D.C. Mayor, School Chancellor Tout New Strategic Plan

by: James Wright Special to the AFRO jwright@afro.com
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D.C. Mayor Muriel Bowser and D.C. Schools Chancellor Antwan Wilson recently released a strategic plan for the next five years for the District of Columbia’s public school system that aims to double the number of students who are college ready, increase reading levels and increase the number of students who graduate within four years among other things.

D.C. Schools Chancellor Antwan Wilson recently introduced a plan to improve D.C. public schools over the next five years. (Courtesy photo)

On Sept. 9, the District’s public school system (DCPS) hosted a “Back to School Block Party” in front of the Ron Brown College Preparatory High School in the Deanwood neighborhood of Northeast D.C. One of the purposes of the party was to announce the new strategic plan, Capital Commitment 2017-2022, that was crafted by Wilson and supported by Bowser.

“The new strategic plan for D.C. public schools directly reflects the hopes and dreams of District residents,” Bowser said. “Most importantly, it acknowledges that we must prioritize excellence and equity in our school in order to close the achievement gap and give all students a fair shot at success. Our city should be proud of how far DCPS has come over the past decade. We have become the fastest improving urban school district in the country, and with this plan, we will continue to build on our progress.”

Attending the announcement were D.C. Council members Vincent Gray (D-Ward 7) and Anita Bonds (D-At Large), Deputy Mayor for Education Jenny Niles and NBA Hall of Famer and multi-millionaire entrepreneur Earvin “Magic” Johnson Jr.

Brown High School is the District’s only public all-boys institution and its principal, Benjamin Williams, was on stage with the mayoral party along with selected students.

The plan aims to double the percent of students who are college and career ready; increase to 100 percent the students in grades K-2 who read at or above grade level; have 85 percent of students graduate within four years and 90 percent of students re-enroll in DCPS.

Wilson told the crowd of about 300 at the block party that the school system is “striving to become a district of both excellence and equity.”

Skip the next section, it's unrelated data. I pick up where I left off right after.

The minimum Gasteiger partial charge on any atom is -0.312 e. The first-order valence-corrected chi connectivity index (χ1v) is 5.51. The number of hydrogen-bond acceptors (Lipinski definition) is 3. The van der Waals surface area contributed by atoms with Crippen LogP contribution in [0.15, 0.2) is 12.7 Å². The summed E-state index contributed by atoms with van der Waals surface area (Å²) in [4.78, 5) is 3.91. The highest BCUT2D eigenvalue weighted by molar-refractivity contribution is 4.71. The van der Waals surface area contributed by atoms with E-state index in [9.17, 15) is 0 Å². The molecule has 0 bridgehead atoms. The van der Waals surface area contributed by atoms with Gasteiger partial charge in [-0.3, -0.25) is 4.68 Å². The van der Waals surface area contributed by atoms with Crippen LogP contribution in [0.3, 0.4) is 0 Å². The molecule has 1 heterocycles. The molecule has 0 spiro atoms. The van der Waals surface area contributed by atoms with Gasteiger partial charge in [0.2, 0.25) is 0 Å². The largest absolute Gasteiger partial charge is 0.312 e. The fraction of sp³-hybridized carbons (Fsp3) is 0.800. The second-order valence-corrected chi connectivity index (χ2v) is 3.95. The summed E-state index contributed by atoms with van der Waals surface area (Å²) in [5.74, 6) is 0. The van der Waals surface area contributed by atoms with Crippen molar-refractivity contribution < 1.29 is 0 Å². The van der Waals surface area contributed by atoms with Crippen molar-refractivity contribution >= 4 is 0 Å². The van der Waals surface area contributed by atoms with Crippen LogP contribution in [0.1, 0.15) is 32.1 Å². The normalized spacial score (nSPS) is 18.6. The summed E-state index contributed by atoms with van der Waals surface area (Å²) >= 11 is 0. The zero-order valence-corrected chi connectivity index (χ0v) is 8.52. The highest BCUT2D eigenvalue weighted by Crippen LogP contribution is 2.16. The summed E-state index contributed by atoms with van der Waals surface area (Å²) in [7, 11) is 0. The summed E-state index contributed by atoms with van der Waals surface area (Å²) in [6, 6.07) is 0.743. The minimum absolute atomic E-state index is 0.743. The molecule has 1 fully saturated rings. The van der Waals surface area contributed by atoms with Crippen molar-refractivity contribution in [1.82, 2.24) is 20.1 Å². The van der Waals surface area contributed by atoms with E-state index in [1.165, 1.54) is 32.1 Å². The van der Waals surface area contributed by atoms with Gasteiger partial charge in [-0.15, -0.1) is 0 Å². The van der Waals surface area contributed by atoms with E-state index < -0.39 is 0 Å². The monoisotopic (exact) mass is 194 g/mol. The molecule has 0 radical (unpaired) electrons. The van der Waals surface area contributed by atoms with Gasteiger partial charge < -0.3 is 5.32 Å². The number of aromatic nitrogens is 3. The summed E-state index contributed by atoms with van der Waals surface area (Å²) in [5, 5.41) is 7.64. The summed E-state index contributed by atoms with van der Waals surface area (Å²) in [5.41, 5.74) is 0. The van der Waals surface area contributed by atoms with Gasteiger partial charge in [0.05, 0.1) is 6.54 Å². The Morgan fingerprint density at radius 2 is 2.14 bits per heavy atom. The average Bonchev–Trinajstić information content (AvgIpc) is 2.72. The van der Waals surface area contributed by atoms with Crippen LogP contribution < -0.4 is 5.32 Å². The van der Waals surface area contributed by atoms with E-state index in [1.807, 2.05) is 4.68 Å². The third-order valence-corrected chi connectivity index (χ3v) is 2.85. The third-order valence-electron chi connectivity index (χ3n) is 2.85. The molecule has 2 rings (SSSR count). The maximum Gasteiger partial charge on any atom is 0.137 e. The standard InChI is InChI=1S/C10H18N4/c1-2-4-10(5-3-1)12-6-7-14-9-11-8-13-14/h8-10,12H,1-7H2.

“We want all of our children to feel loved and challenged,” the chancellor told the AFRO. “We want them to know that they matter and their families matter.”

Wilson said a child should be able to succeed in any school in the city “regardless of zip code.” He said that his plan is to empower principals to implement effective programs and give them the latitude to manage them without the interference from the school system’s central office and engage city agencies in the educational process.

There were 30 booths at the block party that represented organizations such as the Washington Wizards, the Washington football team, Whitman-Walker AIDS clinic, the DCIAA (the school system’s athletic league), and DCTAG, a program for college-bound District students. Johnson’s company, Sodexo Magic, served lunch to the crowd.

Johnson was introduced by Wilson, who said the pro basketball star was his idol as a youngster. Johnson said he appreciated Wilson talking about his pro career, but made a point to the young people in the audience. “The man this school is named after, Ron Brown, told me once ‘you can be more than just a ballplayer,'” he said. “Ron Brown was my hero. I grew up poor but I didn’t have poor dreams.”

Johnson has a net worth of $600 million according to the website, The Richest, owning Magic Johnson Theaters in Largo, Md. and 10 Starbucks in the Washington metropolitan area, among other holdings.

The announcement of the strategic plan came on the heels of more good news for Bowser and Wilson. The Washington Teachers’ Union ratified the negotiated contract between it and the District government on Sept. 8 by a 97 percent positive vote. “While having gone five years without a contract failed to demonstrate the appreciation we have for our teachers, this contract fulfills our commitment to the teachers that we entrust with our children,” the Bowser said. “Now, we look to the D.C. Council to act swiftly to adopt this contract to signal that we are all in for kids.”

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